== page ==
Picks and Pans Review: Lost in Yonkers
updated 05/17/1993 AT 01:00 AM EDT
•originally published 05/17/1993 AT 01:00 AM EDT
Fans of Neil Simon will find it painless to sit through this adaptation of his Pulitzer-prizewinning play. Those less keen on Doc's work will find it pointless. Nonfans know they have seen this shtick and these characters before, albeit under slightly different circumstances.
In this case, the time is the early 1940s and the place is a New York City suburb. The movie's 15-year-old narrator (Brad Stoll) and his younger brother (Mike Damus) are left with their grandmother (Worth) while their widower father (Jack Laufer) goes off on a distant job. Worth, owner of a candy store, is by no means your traditional sweet old granny. Her spirit—and leg—irrevocably damaged in a childhood accident, she has a gimlet eye and a terrible swift sword. Sharing the space above the store is Worth's daughter (Ruehl), who, to put it nicely, is a few sandwiches short of a picnic. Worth's gruff but lovable son, a small-time gangster (Dreyfuss), also makes appearances when it gets too hot on the outside, putting his adoring nephews to work for him and teaching them the full meaning of the word moxie.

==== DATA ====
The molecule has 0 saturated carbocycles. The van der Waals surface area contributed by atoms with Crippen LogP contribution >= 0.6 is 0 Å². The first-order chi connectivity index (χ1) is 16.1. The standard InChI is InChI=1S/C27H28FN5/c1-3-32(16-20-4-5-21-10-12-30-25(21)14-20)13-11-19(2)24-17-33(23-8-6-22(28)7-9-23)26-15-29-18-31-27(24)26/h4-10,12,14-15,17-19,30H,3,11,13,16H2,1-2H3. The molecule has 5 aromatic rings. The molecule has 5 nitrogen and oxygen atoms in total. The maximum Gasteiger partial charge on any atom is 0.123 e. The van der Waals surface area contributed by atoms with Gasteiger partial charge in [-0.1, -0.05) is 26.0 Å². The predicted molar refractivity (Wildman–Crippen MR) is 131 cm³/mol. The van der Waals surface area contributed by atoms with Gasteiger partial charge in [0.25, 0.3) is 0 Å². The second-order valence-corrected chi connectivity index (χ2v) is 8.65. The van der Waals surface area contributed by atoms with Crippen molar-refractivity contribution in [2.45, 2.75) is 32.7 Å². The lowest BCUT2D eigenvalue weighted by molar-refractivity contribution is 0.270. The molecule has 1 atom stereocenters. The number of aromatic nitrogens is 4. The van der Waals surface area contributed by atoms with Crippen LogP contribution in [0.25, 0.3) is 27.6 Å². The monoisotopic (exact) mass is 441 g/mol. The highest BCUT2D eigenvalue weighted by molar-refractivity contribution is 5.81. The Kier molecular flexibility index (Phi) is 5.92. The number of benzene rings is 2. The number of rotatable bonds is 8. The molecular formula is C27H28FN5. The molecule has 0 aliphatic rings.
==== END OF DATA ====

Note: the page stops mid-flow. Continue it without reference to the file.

The movie focuses mainly on the relationship between Ruehl and the Teutonic, unfeeling Worth, and on Ruerhl's wistful romance with a mentally impaired usher at the local theater. Unfortunately, Lost In Yonkers is bereft of an anchoring point of view or an emotional center. There is, to be sure, plenty of emotion—ranting, sobbing, soul-baring—but nothing to give direction to a movie lost in rhetoric. (PG)